Siri Will Now Read You The News, Courtesy of Wibbitz

Israeli startup Wibbitz doesn't want you to read the news. It wants to read the news to you, in the form of 1-2 minute video summaries narrated by a helpful synthetic voice and accompanied by video of related images and animated infographics.

Wibbitz made a splash last summer when it raised $2.3 million for its video news-summary app, and now it's launched that app on iOS. The Wibbitz technology converts news articles and blog posts into video designed to play on smartphones in an effort to deliver information in a way that bypasses reading limitations like screen size and user location.

The Wibbitz app is free and requires no login. And what it provides is a rather strange - yet surprisingly effective - alternative to, well, news reading. For bemused publishers who might be inclined to view Wibbitz as yet another article-scraping aggregator enemy, the app also offers another possible channel for putting their stories out in front of a wide audience.

Whether any of this is good or bad depends in part on what you think about automated news delivery.

Wibbitz Is A Cool Idea, And It Works

So what the heck is automated video news delivery, anyway? For Wibbitz, it means using summation algorithms - similar to those employed by the late Summly news app, since acquired by Yahoo - and natural language technology that evokes the audio aesthetics of Apple's Siri. All that comes together to turn article text into video of moving pictures overlaid with headlines and keywords, all narrated by your friendly neighborhood automaton.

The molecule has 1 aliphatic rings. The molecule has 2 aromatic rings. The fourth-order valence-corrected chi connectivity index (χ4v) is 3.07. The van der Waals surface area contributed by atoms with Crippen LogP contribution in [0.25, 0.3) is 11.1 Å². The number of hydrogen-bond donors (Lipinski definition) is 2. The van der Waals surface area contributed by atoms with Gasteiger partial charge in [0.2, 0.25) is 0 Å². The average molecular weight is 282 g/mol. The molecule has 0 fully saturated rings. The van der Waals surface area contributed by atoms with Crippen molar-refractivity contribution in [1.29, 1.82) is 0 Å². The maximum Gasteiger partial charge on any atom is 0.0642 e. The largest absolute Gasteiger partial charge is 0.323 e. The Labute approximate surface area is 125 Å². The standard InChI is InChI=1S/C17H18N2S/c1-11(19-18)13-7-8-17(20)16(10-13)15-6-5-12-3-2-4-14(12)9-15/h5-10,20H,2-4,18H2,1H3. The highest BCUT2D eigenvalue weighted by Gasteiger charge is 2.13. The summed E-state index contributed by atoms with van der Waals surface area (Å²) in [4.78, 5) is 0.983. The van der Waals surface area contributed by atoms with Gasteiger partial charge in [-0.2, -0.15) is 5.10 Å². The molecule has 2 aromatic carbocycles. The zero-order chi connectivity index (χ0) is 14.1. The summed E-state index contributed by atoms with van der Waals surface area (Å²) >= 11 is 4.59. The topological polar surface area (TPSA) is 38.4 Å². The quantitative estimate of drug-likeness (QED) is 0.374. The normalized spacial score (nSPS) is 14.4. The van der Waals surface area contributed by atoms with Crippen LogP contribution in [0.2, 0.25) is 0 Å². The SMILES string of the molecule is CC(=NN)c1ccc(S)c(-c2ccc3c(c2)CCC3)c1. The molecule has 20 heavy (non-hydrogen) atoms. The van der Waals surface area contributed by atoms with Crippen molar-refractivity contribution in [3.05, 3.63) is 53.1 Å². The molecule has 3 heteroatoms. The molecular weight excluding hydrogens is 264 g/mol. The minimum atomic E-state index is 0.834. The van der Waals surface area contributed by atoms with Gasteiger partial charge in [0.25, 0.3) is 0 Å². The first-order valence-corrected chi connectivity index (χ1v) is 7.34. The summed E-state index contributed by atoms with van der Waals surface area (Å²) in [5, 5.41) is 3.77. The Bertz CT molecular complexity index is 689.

Luckily, Wibbitz's automated speech has improved significantly since last year and is now far less robotic than Siri, most noticeably because it doesn't appear to run into as many pronunciation hiccups as the Apple assistant. The Wibbitz voice also changes vocal tones depending on whether you're listening to headlines or the actual summaries, which is nice touch that helps alleviate the tedium of listening to dull, flat speaking tones for any period of time.

Currently, the app is limited to summarizing Reuters news stories, although those articles cover world and international news, business, sports, tech and entertainment. Other publishers have been experimenting with Wibbitz integration on their sites since last year, a process that's as simple as dumping in a line of JavaScript code to generate a video for a particular story that can then be shared across social networks.

What Wibbitz Does Well

Wibbitz manages to effectively combine the convenience of radio and television delivery with back-end AI technology and interactive HTML5 information delivery - the sort of thing we're getting more used to with smartphone apps like the news reader Circa. This kind of delivery is both faster than skimming stories on Facebook or Flipboard and more productive and engaging than getting your news from tweeted headlines.

The app also employs some clever design. After clicking into a section like top news or business, it will automatically begin cycling through the carousel of stories it pulls from Reuters' RSS feed by reading you each headline. If you're interested in the full summary, you swipe up to enter into the moving picture experience. (Swiping down takes you in the opposite direction.) 

A second swipe up brings you to the full text of the original article. But if Wibbitz succeeds in parsing out the critical information you need and presenting it in a visually effective fashion - something it does well, at least in my experience - then calling up the original article is rarely necessary.

Moving From Mobile

The Wibbitz app is only part of what the startup is about. Wibbitz also aims to strike partnerships with publishers to help them easily create videos with the company's simple code and then to disseminate them. 

In the coming months, Wibbitz plans to release its technology as an embeddable service on third-party apps, CEO and co-founder Zohar Dayan told TechCrunch. One of the first in line to use this is reportedly the UK daily The Telegraph. Dayan also sees television, specifically the smart TV, as a potential customer for his company's technology.

All of which means that the video news summary could proliferate in unexpected ways in coming months. And that's a smart strategy for Wibbitz. While its iOS app is certainly cool at first sight, the experience of having information dictated to you via AI may simply be too strange for many people to deal with until they get more used to it.